No-deal Brexit ferry company has no ships

Ramsgate: Seaborne Freight, which won a Brexit £13.8m contract to operate a ferry service between Ramsgate and Ostend has no ships and has never operated a ferry service before.

The government has also awarded contracts for extended ferry services to mainstream ferry operators, Brittany Ferries and DFDS, worth £46.6m and £47.3m respectively.

The new contracts are part of the government’s contingency planning, which aims to ease the potential for severe congestion at main port Dover if the UK leaves the European Union without a deal.

Seaborne Freight does not own any ships, has not previously operated a ferry service and is not planning to do so until close to the UK’s scheduled departure date from the European Union.

Seaborne hopes to operate freight ferries from Ramsgate from late March, beginning with two ships and increasing to four by the end of the summer.

Seaborne was established two years ago and has been in negotiations about running freight ferries between Ramsgate and Ostend, but no services are currently running. Port infrastructure limits the size of ferry that can operate from Ramsgate.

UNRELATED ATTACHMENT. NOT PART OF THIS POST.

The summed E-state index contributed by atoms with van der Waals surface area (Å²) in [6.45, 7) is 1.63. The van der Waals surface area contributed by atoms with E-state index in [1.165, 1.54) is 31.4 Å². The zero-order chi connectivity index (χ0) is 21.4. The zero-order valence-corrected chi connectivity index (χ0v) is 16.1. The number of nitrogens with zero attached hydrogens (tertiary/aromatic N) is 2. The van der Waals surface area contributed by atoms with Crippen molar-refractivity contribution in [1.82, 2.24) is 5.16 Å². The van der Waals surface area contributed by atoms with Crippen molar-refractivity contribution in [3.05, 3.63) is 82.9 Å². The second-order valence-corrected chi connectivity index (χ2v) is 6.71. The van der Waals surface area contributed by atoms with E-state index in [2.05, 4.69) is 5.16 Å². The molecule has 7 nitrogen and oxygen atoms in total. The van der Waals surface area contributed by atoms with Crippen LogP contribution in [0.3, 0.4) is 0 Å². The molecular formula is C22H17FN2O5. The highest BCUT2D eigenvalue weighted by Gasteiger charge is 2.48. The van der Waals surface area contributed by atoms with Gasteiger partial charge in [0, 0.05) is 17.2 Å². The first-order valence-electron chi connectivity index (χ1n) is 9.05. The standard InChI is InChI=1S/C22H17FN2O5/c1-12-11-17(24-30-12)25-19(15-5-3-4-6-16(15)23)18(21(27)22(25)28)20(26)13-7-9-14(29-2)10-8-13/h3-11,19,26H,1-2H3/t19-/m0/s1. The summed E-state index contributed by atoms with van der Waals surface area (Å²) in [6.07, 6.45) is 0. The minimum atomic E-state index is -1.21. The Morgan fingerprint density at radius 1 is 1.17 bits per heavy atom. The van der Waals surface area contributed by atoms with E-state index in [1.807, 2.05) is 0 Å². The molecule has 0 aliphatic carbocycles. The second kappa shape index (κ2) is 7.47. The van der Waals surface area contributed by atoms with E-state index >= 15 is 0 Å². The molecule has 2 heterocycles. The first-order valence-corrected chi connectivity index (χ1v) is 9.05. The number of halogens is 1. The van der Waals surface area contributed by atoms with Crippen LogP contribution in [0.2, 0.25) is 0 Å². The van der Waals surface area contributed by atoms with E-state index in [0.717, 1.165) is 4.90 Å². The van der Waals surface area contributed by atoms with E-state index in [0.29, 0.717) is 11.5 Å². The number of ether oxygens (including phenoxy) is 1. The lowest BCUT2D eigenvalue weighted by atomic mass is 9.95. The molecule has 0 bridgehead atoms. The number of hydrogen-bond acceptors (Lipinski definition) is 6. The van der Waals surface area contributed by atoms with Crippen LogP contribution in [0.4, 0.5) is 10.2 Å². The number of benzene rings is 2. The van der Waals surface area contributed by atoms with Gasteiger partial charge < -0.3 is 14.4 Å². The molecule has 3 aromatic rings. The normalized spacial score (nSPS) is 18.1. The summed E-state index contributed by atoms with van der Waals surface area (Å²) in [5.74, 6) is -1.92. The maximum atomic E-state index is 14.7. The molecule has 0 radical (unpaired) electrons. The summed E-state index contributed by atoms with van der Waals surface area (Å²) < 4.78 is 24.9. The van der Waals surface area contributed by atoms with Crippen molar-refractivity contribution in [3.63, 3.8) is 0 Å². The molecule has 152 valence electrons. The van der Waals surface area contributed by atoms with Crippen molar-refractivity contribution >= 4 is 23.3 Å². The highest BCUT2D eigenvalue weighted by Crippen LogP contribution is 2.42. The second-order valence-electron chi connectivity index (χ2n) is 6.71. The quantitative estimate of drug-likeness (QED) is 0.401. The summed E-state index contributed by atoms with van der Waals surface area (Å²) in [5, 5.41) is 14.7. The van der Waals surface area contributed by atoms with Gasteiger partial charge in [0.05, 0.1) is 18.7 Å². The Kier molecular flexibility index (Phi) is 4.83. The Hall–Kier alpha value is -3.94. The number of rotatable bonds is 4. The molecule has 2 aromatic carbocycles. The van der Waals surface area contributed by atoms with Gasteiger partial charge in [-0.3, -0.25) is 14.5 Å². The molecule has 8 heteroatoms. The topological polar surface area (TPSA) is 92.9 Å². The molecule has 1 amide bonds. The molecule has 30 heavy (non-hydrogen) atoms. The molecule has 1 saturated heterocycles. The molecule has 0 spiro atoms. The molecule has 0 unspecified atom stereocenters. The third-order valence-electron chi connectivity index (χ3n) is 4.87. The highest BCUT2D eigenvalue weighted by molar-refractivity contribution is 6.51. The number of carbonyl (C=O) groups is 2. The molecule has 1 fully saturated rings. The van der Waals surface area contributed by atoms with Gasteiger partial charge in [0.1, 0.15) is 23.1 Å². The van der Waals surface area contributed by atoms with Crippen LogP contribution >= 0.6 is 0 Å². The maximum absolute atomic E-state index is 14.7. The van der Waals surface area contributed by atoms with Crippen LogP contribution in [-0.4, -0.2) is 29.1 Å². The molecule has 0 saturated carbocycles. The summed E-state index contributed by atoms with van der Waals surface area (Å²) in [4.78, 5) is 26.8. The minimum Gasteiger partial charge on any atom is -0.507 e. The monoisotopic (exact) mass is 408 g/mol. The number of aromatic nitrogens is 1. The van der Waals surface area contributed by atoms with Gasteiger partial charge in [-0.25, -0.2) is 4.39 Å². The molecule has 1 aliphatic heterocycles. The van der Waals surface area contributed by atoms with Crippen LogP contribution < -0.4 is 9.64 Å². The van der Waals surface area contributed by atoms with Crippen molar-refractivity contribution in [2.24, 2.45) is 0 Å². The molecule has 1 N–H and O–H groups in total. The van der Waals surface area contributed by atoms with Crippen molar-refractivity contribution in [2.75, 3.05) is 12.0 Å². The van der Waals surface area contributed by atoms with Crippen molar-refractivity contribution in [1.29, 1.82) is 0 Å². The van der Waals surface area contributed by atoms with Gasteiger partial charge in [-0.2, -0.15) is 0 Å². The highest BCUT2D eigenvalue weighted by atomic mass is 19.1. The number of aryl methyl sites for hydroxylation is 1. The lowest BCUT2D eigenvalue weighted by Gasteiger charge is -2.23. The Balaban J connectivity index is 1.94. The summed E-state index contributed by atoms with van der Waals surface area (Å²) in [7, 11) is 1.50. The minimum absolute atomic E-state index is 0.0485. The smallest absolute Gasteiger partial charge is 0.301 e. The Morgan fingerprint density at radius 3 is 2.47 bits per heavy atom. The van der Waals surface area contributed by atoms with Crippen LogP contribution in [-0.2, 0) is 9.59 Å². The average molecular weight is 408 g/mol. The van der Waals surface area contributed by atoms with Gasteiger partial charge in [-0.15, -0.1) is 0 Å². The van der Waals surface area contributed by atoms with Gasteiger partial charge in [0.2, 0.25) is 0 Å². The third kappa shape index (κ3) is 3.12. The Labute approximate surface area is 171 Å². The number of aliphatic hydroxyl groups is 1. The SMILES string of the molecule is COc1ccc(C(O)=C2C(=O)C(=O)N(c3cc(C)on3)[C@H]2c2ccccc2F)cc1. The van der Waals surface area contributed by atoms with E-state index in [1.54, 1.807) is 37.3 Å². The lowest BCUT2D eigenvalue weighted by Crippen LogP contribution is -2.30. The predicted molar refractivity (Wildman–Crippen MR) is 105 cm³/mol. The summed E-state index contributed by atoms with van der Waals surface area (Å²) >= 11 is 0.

Ramsgate has not had a cross-Channel service since 2013, when operators TransEuropa collapsed.

The Department for Transport posted notices of the awards on an EU portal on Christmas Eve. BBC reports bought the awards to a larger audience. The BBC notes that “without the award to Seaborne, the government would be a position where the two beneficiaries of a no-deal Brexit were a Danish and a French firm – based, of course, in the EU.”

Seaborne’s chief executive Ben Sharp told the BBC that said the firm had been founded by seasoned shipping veterans but he declined to give details on which ships it planned to use for the service. He said dredging in Ramsgate Port would start on 4 January in preparation for the freight service.

The firm said it had originally intended to start the service in mid-February but this had now been delayed until late March for operational reasons. It said directors and shareholders had been working during the past two years to restart the service.
“This phase has included locating suitable vessels, making arrangements with the ports of Ostend and Ramsgate, building the infrastructure, as well as crewing the ferries once they start operating,” the firm said in a statement.

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